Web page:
Can I build a fully automated aquaponics system? More questions than answers…
There was a time when I was obsessing over aquaponics. This was back when I lived in an apartment with a close friend of mine.
My goal was to develop an aquaponic system that essentially paid for itself.
I read a book, listened to a podcast, and spent hours researching online. I got over the knowledge hump of, “this is going to be cake!” and got to, “Wow! there’s so much to think about…”.
Water is wonderful but finicky. It weighs about 8.3 pounds per gallon and can create a lot of moisture (no duh). So if your fish need about 50 gallons of water and your grow bed is about 50 gallons of water, then you’re looking at 800 pounds of water. Not only that, I would have been growing inside, possibly creating enough moisture in my room for mold to accumulate. Not to mention the electrical bill from pumps, lights, aerator, etc.
Needless to say, I didn’t build an aquaponic system.
But that was then. Today is now and today, I am in a house. Woo! I have no excuses. None whatsoever… It’s time to build an aquaponic system.
Aquaponic systems must have power. At the minimum, you need a way to pump water to the top of the system.
Also, I’m lazy. I want an automated system that requires very little maintenance.
Also, at the top of my mind is how to keep the fish, bacteria, and plants comfortable (alive) all year round. After all, it will take about a year for a fish to fully mature.
So instead of creating a full-fledged aquaponics system at one time, I will take a gradual approach. I will automate tracking the temperature of the water and alerting myself when the temperature gets too low (or too high).
It’s literally day one as I’m writing this and so I have nothing to show but I do have a plan and some questions to answer.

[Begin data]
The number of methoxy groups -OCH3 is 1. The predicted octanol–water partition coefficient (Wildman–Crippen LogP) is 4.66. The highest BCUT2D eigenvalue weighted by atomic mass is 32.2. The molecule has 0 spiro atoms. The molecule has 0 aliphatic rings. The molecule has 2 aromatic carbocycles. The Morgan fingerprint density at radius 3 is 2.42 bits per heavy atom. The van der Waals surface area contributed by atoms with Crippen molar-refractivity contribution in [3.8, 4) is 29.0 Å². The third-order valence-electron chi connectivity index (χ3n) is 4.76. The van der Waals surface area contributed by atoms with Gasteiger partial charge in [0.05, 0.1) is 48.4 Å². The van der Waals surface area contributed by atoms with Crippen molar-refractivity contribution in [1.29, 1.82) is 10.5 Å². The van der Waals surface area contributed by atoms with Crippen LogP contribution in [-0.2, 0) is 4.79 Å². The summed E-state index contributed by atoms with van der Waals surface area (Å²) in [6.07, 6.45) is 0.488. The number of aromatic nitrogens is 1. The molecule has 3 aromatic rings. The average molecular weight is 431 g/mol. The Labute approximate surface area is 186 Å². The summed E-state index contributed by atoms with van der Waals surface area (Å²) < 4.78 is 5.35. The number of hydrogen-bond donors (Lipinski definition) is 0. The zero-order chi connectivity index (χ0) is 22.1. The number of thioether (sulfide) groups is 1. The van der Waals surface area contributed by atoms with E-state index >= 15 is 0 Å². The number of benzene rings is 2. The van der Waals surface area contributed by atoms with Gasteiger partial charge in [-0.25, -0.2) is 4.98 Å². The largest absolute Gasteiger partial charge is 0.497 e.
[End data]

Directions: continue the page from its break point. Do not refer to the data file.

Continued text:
- Record data (water and air temperature) every minute.
- React to data.
At this point, I have more questions than answers. Here are several of my top questions.
Arduino vs Raspberry Pi
I did look this one up. Arduinos are good for single tasks. Raspberry Pis are good for many tasks.
Eventually, I want this software to perform many tasks and so Raspberry Pi is probably what I’ll choose.
At this point, I can use my laptop but at least I don’t need to think about it anymore.
How do I use peripherals with nodejs?
I need to be able to record the temperature from some thermometer peripheral. How do I do that?
I don’t like spending money without knowing something will work but I’m going to need to buy a thermometer and just see if I can record the temperature from it.
It's probably more difficult than that. I have found some open-source software and so I will continue to research but at some point, I will have to buy a thermometer and try to access it through a nodejs program.
Maybe I can do something easier like accessing my mouse in a nodejs program and see how that works.
In any case, I have found these resources.
When a power outage happens, what will be my backup and how will it know to turn on?
Aquaponic systems need power and so there needs to be a backup. Secondly, if there is a manual switch to press, how will you know to turn that switch on?
This isn’t something I need to answer right away but I have an idea.
Ultimately, I want to route all power through a single computer with a battery. I know this probably is too simplistic but I think it’s a good starting point.
My only question from there is battery maintenance. The battery would probably die if I always had the system plugged in, which would defeat the purpose of having the battery. But maybe there is a way to control switching between the battery and power supply.
I’m starting to build a fully automated aquaponic system but not all at once.
For now, I’m wondering how cold water gets during the winter months and how to automate recording that information and reacting to that information.